Archive for the ‘Employees’ Category

Open Enrollment and Special Enrollment Periods

One VERY significant change to the individual health insurance market made by The Affordable Care Act (ACA, Obamacare) is the implementation of open enrollment and special enrollment periods.  Prior to the ACA, an individual could purchase health insurance from an insurance carrier anytime, but the insurance carrier could reject an application, based on a pre-existing condition of the applicant.

Open Enrollment and Special Enrollment Periods

The ACA bans insurance carriers from denying applications based on pre-existing conditions, so without a stricter enrollment period, consumers could simply wait until they were stricken with a severe condition to purchase health insurance.  This is referred to as “adverse selection”, and defined open enrollment periods attempt to limit such negative statistics for insurance carriers.

Corporate Wellness programs – Are They Discrimination?

Kelley-Jensen2Author:  Kelley Filice Jensen

Biometric Screenings in the break room?  Yoga classes at lunch?  “Walking” meetings?  What is going on at work?  Corporate wellness programs are all the rage, and there are two simple reasons:  reducing employee absenteeism  and decreasing health care costs.  But, what if you do not want to participate in a wellness program, can your boss make you?  Isn’t that discrimination?  And, how can they ask you health questions that are private information protected by HIPAA (Health Insurance Portability and Accountability Act)?  Get answers about wellness programs here.

What exactly is a Workplace or Corporate Wellness Program?             

A Check From My Insurance Company, Why?

Author: Kelley Filice Jensen

Your daily trip to the mail box just got more interesting, you received a check from your health insurance provider.  But, why?  What is it, and is it taxable to you?  What if you have insurance through your employer, will you get a check, or rebate?

Why are you receiving this check from your health insurance provider?

Many major medical insurance carriers (Anthem Health Insurance, Kaiser Insurance, Blue Shield Health Insurance, to name a few) have begun issuing rebates to affected customers.  This rebate is the result of the health insurance provider’s MLR or Medical Loss Ratio calculation.

Health Care Tax Credit Update, IRS Outreach to Small Businesses

The Health Reform Law, the Patient Protection and Affordable Care Act, signed by President Obama on March 23, 2010, gives a tax credit to certain small employers that provide health coverage to their employees, effective for tax years beginning in 2010. As the tax filing extension deadlines near, the IRS and the Department of Health and Human Services (HHS) announce a new round of outreach to Small Businesses and Practitioners about the small business health care tax credit.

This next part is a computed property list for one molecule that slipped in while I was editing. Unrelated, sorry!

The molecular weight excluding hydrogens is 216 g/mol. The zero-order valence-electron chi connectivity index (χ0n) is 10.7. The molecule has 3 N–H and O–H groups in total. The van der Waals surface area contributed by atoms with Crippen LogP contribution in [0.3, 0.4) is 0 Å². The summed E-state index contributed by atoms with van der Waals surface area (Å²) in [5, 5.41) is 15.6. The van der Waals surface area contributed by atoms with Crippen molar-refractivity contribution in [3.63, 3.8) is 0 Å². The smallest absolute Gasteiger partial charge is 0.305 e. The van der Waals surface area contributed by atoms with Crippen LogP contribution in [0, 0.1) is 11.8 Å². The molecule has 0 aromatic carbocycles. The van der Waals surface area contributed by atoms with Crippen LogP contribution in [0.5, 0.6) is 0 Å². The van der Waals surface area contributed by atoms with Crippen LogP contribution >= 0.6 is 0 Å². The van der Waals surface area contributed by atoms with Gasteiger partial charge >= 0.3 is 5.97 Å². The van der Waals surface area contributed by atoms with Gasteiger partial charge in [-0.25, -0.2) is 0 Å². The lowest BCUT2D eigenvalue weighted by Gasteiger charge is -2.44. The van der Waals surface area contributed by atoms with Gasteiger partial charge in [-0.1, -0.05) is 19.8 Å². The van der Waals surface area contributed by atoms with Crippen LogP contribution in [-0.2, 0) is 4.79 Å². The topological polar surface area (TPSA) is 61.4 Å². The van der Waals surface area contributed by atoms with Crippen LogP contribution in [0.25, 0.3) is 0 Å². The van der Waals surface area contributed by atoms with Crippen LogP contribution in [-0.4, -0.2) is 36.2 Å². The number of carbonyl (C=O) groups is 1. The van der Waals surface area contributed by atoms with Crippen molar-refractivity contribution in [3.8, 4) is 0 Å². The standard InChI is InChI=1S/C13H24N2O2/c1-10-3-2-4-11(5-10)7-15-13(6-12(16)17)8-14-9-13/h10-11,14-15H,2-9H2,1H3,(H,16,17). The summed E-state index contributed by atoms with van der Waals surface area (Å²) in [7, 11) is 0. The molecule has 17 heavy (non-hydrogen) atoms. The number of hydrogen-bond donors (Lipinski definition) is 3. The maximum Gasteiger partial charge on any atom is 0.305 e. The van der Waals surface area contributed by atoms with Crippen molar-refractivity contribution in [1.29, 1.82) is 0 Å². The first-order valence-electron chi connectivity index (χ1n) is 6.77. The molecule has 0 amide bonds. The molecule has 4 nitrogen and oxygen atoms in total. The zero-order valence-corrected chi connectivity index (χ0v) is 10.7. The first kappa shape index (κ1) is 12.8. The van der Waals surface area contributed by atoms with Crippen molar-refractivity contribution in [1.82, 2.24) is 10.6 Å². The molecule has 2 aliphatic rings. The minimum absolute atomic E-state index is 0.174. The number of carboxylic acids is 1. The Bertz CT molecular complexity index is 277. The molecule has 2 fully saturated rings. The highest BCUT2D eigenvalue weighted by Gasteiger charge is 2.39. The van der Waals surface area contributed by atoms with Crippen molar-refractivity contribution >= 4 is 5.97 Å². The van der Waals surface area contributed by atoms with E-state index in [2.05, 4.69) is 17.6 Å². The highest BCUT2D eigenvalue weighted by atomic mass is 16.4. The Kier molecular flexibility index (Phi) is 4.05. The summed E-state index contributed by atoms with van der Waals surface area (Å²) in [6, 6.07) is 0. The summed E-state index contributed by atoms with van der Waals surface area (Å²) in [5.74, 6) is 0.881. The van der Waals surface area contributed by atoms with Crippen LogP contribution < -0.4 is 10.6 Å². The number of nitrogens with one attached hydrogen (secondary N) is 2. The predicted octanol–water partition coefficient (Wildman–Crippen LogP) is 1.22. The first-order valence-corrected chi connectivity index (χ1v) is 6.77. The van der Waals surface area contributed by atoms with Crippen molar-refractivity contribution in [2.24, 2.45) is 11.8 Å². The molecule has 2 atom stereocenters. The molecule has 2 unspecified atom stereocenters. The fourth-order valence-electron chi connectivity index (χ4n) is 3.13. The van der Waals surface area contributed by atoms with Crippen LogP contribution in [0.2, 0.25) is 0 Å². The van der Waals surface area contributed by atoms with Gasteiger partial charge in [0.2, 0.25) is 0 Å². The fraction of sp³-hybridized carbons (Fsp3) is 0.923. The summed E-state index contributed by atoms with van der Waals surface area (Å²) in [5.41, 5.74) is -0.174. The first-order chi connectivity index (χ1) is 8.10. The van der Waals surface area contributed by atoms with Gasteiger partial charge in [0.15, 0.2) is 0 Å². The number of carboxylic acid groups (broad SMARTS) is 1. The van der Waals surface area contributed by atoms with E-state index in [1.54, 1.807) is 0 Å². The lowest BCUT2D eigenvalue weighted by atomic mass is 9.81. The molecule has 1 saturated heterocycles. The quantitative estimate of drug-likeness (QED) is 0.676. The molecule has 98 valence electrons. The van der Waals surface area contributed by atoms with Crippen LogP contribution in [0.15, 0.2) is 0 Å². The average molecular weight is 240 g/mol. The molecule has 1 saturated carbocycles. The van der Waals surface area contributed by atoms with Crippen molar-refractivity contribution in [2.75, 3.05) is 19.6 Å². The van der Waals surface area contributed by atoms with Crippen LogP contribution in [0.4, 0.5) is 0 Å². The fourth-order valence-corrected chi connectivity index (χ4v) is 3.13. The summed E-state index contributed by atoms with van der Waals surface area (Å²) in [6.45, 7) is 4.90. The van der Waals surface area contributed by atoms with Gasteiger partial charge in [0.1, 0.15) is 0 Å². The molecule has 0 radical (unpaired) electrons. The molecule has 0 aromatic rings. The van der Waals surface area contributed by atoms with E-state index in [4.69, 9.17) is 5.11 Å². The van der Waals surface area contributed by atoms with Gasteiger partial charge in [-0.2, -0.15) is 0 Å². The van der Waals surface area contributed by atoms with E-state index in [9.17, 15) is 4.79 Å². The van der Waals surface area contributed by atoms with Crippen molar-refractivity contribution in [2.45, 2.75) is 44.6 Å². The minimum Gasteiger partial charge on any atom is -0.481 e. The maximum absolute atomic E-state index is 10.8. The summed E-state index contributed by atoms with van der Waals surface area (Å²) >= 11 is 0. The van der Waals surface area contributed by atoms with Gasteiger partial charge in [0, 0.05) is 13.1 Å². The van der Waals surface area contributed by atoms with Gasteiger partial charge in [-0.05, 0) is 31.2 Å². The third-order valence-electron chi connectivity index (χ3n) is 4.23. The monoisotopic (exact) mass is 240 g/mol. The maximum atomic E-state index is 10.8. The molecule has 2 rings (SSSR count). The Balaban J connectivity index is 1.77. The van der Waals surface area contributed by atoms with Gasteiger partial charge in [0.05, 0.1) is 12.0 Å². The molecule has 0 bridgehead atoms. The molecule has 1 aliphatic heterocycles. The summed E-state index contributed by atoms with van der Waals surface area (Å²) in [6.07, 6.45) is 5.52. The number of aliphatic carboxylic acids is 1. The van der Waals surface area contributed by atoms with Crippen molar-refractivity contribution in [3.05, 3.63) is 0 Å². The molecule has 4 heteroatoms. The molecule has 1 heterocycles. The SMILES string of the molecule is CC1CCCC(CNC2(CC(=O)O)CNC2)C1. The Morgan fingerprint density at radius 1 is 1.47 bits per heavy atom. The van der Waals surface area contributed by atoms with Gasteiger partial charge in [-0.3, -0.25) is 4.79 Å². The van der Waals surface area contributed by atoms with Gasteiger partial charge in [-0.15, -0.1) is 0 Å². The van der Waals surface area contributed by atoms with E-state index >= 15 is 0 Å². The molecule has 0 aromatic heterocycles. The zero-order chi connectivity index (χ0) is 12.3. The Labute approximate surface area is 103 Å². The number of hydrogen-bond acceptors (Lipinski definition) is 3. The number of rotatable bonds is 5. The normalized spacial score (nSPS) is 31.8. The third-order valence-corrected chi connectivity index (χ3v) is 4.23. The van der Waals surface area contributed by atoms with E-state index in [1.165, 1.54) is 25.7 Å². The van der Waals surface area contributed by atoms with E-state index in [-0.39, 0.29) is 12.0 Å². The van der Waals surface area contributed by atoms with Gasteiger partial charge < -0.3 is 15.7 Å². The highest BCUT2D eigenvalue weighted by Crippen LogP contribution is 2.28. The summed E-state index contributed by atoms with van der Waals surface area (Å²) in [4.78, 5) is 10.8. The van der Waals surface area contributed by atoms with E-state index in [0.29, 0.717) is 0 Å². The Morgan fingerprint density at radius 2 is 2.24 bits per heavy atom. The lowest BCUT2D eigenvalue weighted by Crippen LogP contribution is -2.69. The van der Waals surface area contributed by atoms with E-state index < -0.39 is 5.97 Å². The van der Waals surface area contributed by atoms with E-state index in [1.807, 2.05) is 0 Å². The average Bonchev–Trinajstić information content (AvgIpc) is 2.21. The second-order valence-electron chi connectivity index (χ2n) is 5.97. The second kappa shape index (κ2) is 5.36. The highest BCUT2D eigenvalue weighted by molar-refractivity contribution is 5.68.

Adult Children and HSA’s

Health Care Reform requires health plans to cover adult children to age 26. For plan years effective after 9/23/10, plans that cover dependent children must also provide coverage for adult children through age 26. However, this new rule does not allow out of pocket expenses for these adult children to be reimbursed out of HSAs. Check out more blogs about HSA’s.

This brings up a number of questions for HSAs. These talking points should help you when discussing the impact to HSAs on your family. Review the rules for determining dependent status.

Tax Dependent v. Non-Tax Dependent Child

Questions and Answers about the Health Care Tax Credit

The Health Reform Law, the Patient Protection and Affordable Care Act, signed by President Obama on March 23, 2010, gives a tax credit to certain small employers that provide health coverage to their employees, effective for tax years beginning in 2010. As a small business owner, what does this mean to you? Are there real tax savings from providing health insurance coverage to your employee? Maybe. Use the following as your guide when talking to your tax preparer:

How does this affect the normal business deduction for expenses paid for employee health insurance premiums?

Who is a “Dependent” For Health Insurance Plans

Author: Filice Insurance Compliance Department

Many health plans provide coverage for dependent children of the plan’s participants. Traditionally, health plans have had significant flexibility in determining which individuals would be eligible to be covered as dependents. However, this flexibility is affected by the health care reform requirement to provide coverage up to age 26 and by some state laws.

Whether dependent coverage under a health plan is tax-free (at the federal level) depends on whether the individuals covered as dependents also qualify as dependents under the Internal Revenue Code (the Code or tax code). An individual can qualify as a dependent under the Code by being any one of the following:

Determining Eligibility for Unemployment Benefits

Author: Michelle Montoya, MLR, SPHR

Client question:

Who determines a terminated employee’s eligibility for unemployment benefits? Does the employer have any control over the unemployment claim?

Answer:

Eligibility for unemployment benefits is determined by the state agency (EDD, Employment Development Department, in the case of California) where the employee files a claim. The employer has no control over the filing or determination of eligibility.

When an unemployment claim is filed, the agency will request information from the employer about the facts surrounding the termination. This is the time an employer can state the reason for the termination, give supporting evidence, and state a case for denying unemployment benefits. The final determination will be made by the EDD.

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